Prelude & Deodato 2
Themes from The Exorcist, The French Connection, The Sting and other great films & Flashpoint
Hiroshima & Odori
Released in 1969, the Joe Harriott-Amancio D'Silva Quartet's Hum Dono album represents a startling blend of Indian, Caribbean and Western influences and in the 21st century sounds as fresh and as contemporary as it did the day it was recorded. Harriott is regarded as a pioneer of the free-jazz movement of the 1960s, with a string of classic albums to his name; D'Silva was among the most adventurous jazz guitarists of his generation, having recorded in a variety of styles and with such albums as Integration,Cosmic Eye and Konkan Dance to his credit. On Hum Dono,the two leaders are accompanied by a stellar line-up comprising Ian Carr (flugelhorn), Bryan Spring (drums), Dave Green (bass) and the inimitable Norma Winstone (vocals). Together, these remarkable musicians create inspired, forward-looking jazz throughout the album's six titles, leaving us in no doubt as to why Hum Dono is so highly regarded.
Cut direct from analogue stereo tapes by renowned mastering engineer Noel Summerville and pressed on 180g virgin vinyl, Hum Dono has never sounded better.
The original LP SCX 6354 (1969) STEREO
Stephano's Dance (D'Silva)**
Spring Low, Sweet Harriott (Spring; Harriott)***
Ballad for Goa (D'Silva)*
Hum Dono (D'Silva)
Recorded at Lansdowne Studios, Holland Park, London
Joe Harriott (alto sax)
Amancio D'Silva (guitar)
Dave Green (bass)
Bryan Spring (drums)
* add Norma Winstone (vocal)
** add Norma Winstone (vocal) & Ian Carr (flugelhorn)
*** Joe Harriott (alto sax) & Bryan Spring (drums)
the handsomely packaged CD
Steeped in mythical status due to the limited run of the original vinyl pressing, and the high esteem in which it is held by any musicians and listeners lucky enough to have heard it, Hum Dono does not disappoint, and is unquestionably one of the greatest of British jazz albums, a crystallisation of the immense cultural riches of a post-colonial UK.
For the coda of Ballad for Goa alone, where D'Silva assumes a mandolin's grace and [Norma] Winstone a flute's delicacy with heart-melting poignancy, this album is worth buying. The rub is that the whole repertoire, above all the title track, is blessed with the same beauty.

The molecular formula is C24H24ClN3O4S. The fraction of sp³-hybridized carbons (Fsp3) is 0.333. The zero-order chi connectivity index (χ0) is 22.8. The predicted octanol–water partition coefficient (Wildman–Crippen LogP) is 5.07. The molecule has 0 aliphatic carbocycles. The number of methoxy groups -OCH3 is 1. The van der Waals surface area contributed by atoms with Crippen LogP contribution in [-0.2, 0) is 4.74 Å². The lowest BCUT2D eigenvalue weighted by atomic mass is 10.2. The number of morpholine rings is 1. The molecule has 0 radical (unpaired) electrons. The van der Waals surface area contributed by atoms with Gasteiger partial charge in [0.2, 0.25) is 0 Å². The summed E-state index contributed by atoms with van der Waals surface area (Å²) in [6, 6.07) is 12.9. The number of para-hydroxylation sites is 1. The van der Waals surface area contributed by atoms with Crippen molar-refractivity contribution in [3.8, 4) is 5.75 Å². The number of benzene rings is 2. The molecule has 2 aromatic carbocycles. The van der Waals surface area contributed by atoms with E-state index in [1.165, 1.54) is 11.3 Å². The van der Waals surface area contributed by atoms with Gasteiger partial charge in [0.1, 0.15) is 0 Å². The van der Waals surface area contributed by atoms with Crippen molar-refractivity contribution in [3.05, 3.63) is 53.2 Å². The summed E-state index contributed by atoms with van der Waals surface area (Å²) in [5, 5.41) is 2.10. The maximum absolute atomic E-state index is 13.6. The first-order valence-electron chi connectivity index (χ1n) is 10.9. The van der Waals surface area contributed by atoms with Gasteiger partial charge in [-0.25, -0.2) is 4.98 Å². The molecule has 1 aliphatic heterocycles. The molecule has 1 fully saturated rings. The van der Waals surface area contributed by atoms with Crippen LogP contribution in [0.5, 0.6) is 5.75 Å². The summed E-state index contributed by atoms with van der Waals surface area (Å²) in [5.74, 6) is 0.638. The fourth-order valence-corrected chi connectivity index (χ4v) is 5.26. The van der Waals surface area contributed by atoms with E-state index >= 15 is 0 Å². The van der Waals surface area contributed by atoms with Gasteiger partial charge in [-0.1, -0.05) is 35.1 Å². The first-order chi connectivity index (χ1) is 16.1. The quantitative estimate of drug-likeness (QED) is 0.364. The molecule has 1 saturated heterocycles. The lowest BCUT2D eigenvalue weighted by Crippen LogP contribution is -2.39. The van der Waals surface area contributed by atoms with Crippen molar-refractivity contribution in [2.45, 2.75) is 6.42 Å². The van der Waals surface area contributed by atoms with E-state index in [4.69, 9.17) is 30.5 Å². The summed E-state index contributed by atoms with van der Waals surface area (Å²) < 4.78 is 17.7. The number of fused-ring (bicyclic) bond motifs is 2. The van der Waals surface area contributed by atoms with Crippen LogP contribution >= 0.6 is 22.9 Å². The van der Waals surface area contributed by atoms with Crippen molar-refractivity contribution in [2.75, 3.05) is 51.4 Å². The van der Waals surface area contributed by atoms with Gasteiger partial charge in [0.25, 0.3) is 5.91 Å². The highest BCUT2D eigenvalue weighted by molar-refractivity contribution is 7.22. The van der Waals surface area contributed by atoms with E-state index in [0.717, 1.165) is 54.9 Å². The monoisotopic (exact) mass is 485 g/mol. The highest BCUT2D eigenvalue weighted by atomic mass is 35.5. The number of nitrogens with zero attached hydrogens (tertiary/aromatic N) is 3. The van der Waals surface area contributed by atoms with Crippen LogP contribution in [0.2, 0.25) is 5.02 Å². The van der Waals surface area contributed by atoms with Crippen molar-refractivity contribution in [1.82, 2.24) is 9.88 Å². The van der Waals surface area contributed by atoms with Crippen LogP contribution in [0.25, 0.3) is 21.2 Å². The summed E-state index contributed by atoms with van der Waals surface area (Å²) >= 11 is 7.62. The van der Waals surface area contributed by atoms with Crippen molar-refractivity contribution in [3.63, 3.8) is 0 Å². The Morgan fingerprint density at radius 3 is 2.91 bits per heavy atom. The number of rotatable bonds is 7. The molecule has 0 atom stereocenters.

(Five stars out of five stars)
Kevin Le Gendre, Jazzwise magazine, March 2015
It's something of a perplexing mystery as to why the album Hum Dono, deemed a lost classic by this country's jazz cognoscenti, has never been reissued before; original vinyl copies only 2,000 were pressed up by Columbia have exchanged hands for as much as 1,000. What's supremely ironic is that this so-called Holy Grail of British jazz was recorded by a quartet co-led by two musicians who weren't indigenous to Old Blighty: Jamaica-born alto saxophonist Joe Harriott and Bombay guitarist Amancio D'Silva. Both men relocated to England (Harriott in the '50s and Silva in the '60s) and, in 1969, joined forces to create what is undoubtedly a masterpiece of cross-cultural fusion. Silva provides all but one of the set's six compositions, but Harriott's contribution, with his darting, arabesque-like sax lines, is an important component in helping to weave disparate musical elements together. Ethereal vocals by Norma Winstone add to the album's sonic allure, especially on the hauntingly brilliant coda, Jaipur.
Charles Waring, Record Collector magazine, March 2015
Coveted by collectors, this stunning gem of a collaboration represents the last recording by the great alto-saxophonist and freeform jazz pioneer Harriott, who left his native Jamaica for Britain in the 1950s. Like Harriott, guitarist Amancio D'Silva wasn't British by birth but relocated to London in the '60s, where he began fusing Indian music with jazz to create a unique sound that seamlessly melded both styles
Norma Winstone's astral vocals and Ian Carr's flugelhorn imbues the set's standout cut, Jaipur, with a luminous, haunting quality.
Charles Waring, MOJO magazine, March 2015
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